America’s economy could be heading for a golden era of growth. But higher prices and the coronavirus pandemic still present risks.
What’s happening: “It is possible that we will have a Goldilocks moment — fast and sustained growth, inflation that moves up gently (but not too much) and interest rates that rise (but not too much),” JPMorgan Chase CEO Jamie Dimon said in his widely-read annual letter to shareholders this week.
Dimon’s optimism comes after the International Monetary Fund said that President Joe Biden’s $1.9 trillion stimulus package will boost the US economy to 6.4% growth this year. That would be the fastest annual growth rate in the United States since 1984 under President Ronald Reagan.
Economic data continues to support rosy predictions.
This week, the Institute for Supply Management published its monthly report on the US services sector, which accounts for 88% of America’s gross domestic product. The group’s services index for March jumped to 63.7, the highest level ever recorded.
“There is clearly a big surge in activity underway,” said Paul Ashworth, chief US economist at Capital Economics.
This data has helped keep US stocks near record highs. But an undercurrent of anxiety remains. CNN Business’ Fear & Greed Index shows that market sentiment is in “greedy” territory, up from a neutral reading one week ago. But investors aren’t throwing caution to the wind.
In a recent note to clients, Tobias Levkovich, Citigroup’s chief U.S. equity strategist, warned that the fear of missing out appears to be dominating.
“There’s a 1999 perspective being noted with pressure for fund managers to participate in rising share prices even if there’s also a recognition that it could end badly,” Levkovich wrote, referring to the dot-com bubble that popped at the turn of the millennium.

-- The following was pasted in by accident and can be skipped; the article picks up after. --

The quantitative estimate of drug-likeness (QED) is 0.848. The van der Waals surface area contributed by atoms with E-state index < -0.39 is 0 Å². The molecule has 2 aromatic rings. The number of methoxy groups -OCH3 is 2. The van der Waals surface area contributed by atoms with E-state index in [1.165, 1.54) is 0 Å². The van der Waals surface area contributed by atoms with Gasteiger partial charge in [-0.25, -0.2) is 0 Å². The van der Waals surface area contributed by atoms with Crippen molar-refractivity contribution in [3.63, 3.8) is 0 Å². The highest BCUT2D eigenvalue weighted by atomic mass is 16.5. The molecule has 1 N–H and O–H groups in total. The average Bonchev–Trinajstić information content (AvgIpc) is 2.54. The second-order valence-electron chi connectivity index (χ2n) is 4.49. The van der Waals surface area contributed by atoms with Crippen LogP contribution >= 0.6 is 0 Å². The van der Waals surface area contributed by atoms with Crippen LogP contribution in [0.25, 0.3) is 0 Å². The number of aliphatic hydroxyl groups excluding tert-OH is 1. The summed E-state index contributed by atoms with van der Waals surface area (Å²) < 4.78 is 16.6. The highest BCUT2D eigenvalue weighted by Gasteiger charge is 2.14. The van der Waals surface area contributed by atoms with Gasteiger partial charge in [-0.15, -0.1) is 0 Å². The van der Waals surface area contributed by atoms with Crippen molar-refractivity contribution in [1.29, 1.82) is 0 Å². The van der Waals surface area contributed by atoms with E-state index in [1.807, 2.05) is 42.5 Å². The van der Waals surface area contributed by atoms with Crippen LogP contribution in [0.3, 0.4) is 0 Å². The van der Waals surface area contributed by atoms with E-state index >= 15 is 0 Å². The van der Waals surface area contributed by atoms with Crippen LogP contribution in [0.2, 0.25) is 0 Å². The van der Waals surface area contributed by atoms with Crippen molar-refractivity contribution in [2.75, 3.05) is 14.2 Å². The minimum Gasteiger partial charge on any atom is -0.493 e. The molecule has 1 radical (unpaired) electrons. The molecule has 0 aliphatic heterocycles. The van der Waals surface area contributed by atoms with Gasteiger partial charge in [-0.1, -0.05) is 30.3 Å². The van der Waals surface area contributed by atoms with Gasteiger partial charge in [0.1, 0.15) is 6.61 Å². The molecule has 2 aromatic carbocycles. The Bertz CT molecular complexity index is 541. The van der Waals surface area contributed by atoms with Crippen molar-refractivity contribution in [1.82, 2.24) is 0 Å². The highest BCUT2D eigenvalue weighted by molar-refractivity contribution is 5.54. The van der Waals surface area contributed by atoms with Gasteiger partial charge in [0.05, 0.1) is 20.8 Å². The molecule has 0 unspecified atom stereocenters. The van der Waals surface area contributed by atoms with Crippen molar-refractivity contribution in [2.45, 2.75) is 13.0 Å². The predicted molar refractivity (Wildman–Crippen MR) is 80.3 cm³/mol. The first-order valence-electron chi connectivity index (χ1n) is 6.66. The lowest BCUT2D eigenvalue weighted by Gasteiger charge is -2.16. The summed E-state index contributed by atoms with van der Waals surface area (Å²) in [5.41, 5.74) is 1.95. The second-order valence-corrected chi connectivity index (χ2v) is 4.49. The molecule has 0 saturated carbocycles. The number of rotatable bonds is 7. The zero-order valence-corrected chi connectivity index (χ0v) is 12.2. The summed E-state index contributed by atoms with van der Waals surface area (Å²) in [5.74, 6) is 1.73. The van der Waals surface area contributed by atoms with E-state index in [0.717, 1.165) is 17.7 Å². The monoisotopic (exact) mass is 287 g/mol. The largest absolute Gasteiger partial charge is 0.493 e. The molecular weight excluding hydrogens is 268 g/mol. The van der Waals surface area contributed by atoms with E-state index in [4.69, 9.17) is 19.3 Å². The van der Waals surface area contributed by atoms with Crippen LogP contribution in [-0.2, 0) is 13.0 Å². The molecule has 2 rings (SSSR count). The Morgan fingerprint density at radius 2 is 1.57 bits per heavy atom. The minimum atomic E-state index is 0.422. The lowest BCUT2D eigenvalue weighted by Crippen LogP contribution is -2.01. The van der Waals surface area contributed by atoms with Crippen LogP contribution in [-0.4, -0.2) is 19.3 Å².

He worries that investors are overlooking the risk that the Federal Reserve could change course and take some stimulus measures off the table, as well as the impact of “plausible tax increases being proposed by the Biden administration.”
“Indeed, all developments are perceived as positive news,” Levkovich said.
He’s not the only one suggesting caution. On Wednesday, Dr. Anthony Fauci, the top US infectious disease expert, told CNN’s Anderson Cooper that the number of new Covid-19 cases has plateaued at a “disturbingly high level,” and that the country could face yet another spike in infections.
“It’s almost a race between getting people vaccinated and this surge that seems to want to increase,” Fauci said.
The United States is vaccinating people quickly, with just over 33% of the population, or more than 109 million people, having received at least one dose. Yet the pace needs to increase now that that the virus variant first identified in the United Kingdom — known to be more transmissible and believed to be more deadly — is the country’s most common strain.
That’s one big stock sale
Tencent’s biggest shareholder has sold $14.7 billion worth of shares in the Chinese social media and gaming giant, creating a massive war chest to invest in other ventures.